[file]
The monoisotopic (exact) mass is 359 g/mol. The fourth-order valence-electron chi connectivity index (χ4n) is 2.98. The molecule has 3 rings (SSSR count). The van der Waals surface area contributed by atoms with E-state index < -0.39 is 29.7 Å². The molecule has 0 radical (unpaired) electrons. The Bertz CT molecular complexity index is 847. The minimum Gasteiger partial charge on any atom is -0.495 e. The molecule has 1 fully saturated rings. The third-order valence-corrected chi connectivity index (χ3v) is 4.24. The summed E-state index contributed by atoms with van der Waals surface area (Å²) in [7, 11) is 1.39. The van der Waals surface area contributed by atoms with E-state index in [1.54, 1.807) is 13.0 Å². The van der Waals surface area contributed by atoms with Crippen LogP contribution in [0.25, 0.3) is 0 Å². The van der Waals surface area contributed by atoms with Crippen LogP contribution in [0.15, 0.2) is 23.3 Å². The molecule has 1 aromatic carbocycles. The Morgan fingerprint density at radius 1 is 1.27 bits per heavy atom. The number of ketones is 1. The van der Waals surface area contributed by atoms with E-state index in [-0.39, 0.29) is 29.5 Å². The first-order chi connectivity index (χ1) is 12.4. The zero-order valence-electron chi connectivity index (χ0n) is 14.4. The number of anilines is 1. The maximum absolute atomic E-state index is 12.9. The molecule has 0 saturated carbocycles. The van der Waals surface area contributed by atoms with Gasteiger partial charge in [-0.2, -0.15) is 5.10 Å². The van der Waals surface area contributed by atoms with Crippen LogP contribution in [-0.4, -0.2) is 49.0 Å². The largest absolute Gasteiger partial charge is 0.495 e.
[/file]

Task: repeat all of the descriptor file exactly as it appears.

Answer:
The monoisotopic (exact) mass is 359 g/mol. The fourth-order valence-electron chi connectivity index (χ4n) is 2.98. The molecule has 3 rings (SSSR count). The van der Waals surface area contributed by atoms with E-state index < -0.39 is 29.7 Å². The molecule has 0 radical (unpaired) electrons. The Bertz CT molecular complexity index is 847. The minimum Gasteiger partial charge on any atom is -0.495 e. The molecule has 1 fully saturated rings. The third-order valence-corrected chi connectivity index (χ3v) is 4.24. The summed E-state index contributed by atoms with van der Waals surface area (Å²) in [7, 11) is 1.39. The van der Waals surface area contributed by atoms with E-state index in [1.54, 1.807) is 13.0 Å². The van der Waals surface area contributed by atoms with Crippen LogP contribution in [0.25, 0.3) is 0 Å². The van der Waals surface area contributed by atoms with Crippen LogP contribution in [0.15, 0.2) is 23.3 Å². The molecule has 1 aromatic carbocycles. The Morgan fingerprint density at radius 1 is 1.27 bits per heavy atom. The number of ketones is 1. The van der Waals surface area contributed by atoms with E-state index in [-0.39, 0.29) is 29.5 Å². The first-order chi connectivity index (χ1) is 12.4. The zero-order valence-electron chi connectivity index (χ0n) is 14.4. The number of anilines is 1. The maximum absolute atomic E-state index is 12.9. The molecule has 0 saturated carbocycles. The van der Waals surface area contributed by atoms with Gasteiger partial charge in [-0.2, -0.15) is 5.10 Å². The van der Waals surface area contributed by atoms with Crippen LogP contribution in [-0.4, -0.2) is 49.0 Å². The largest absolute Gasteiger partial charge is 0.495 e.